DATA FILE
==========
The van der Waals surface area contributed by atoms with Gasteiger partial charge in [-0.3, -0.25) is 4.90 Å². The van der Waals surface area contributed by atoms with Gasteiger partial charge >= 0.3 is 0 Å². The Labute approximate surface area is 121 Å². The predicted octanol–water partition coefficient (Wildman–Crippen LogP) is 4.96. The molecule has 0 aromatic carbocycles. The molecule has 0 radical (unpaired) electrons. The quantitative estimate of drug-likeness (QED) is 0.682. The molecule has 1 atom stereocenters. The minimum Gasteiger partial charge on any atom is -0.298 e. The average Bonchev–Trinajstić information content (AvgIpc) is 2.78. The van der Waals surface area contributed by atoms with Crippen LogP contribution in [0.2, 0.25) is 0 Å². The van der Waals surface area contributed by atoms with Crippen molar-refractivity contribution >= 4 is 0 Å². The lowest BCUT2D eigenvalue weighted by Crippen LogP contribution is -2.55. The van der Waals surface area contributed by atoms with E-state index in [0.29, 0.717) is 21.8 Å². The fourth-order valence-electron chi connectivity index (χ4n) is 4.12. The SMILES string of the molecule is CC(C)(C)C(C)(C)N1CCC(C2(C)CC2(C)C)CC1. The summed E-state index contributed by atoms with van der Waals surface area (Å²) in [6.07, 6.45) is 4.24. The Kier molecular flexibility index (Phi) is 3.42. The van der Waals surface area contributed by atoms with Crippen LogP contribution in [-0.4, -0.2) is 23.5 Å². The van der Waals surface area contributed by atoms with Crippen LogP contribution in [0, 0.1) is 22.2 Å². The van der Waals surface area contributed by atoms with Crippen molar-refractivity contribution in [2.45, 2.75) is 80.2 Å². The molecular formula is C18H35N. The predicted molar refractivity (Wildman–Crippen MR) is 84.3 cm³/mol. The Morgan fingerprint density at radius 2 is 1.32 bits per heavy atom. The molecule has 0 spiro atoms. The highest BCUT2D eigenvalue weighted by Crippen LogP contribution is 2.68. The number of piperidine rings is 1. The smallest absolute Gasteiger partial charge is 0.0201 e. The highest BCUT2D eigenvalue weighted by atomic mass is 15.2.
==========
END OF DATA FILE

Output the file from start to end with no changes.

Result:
The van der Waals surface area contributed by atoms with Gasteiger partial charge in [-0.3, -0.25) is 4.90 Å². The van der Waals surface area contributed by atoms with Gasteiger partial charge >= 0.3 is 0 Å². The Labute approximate surface area is 121 Å². The predicted octanol–water partition coefficient (Wildman–Crippen LogP) is 4.96. The molecule has 0 aromatic carbocycles. The molecule has 0 radical (unpaired) electrons. The quantitative estimate of drug-likeness (QED) is 0.682. The molecule has 1 atom stereocenters. The minimum Gasteiger partial charge on any atom is -0.298 e. The average Bonchev–Trinajstić information content (AvgIpc) is 2.78. The van der Waals surface area contributed by atoms with Crippen LogP contribution in [0.2, 0.25) is 0 Å². The van der Waals surface area contributed by atoms with Crippen molar-refractivity contribution >= 4 is 0 Å². The lowest BCUT2D eigenvalue weighted by Crippen LogP contribution is -2.55. The van der Waals surface area contributed by atoms with E-state index in [0.29, 0.717) is 21.8 Å². The fourth-order valence-electron chi connectivity index (χ4n) is 4.12. The SMILES string of the molecule is CC(C)(C)C(C)(C)N1CCC(C2(C)CC2(C)C)CC1. The summed E-state index contributed by atoms with van der Waals surface area (Å²) in [6.07, 6.45) is 4.24. The Kier molecular flexibility index (Phi) is 3.42. The van der Waals surface area contributed by atoms with Crippen LogP contribution in [-0.4, -0.2) is 23.5 Å². The van der Waals surface area contributed by atoms with Crippen LogP contribution in [0, 0.1) is 22.2 Å². The van der Waals surface area contributed by atoms with Crippen molar-refractivity contribution in [2.45, 2.75) is 80.2 Å². The molecular formula is C18H35N. The predicted molar refractivity (Wildman–Crippen MR) is 84.3 cm³/mol. The Morgan fingerprint density at radius 2 is 1.32 bits per heavy atom. The molecule has 0 spiro atoms. The highest BCUT2D eigenvalue weighted by Crippen LogP contribution is 2.68. The number of piperidine rings is 1. The smallest absolute Gasteiger partial charge is 0.0201 e. The highest BCUT2D eigenvalue weighted by atomic mass is 15.2.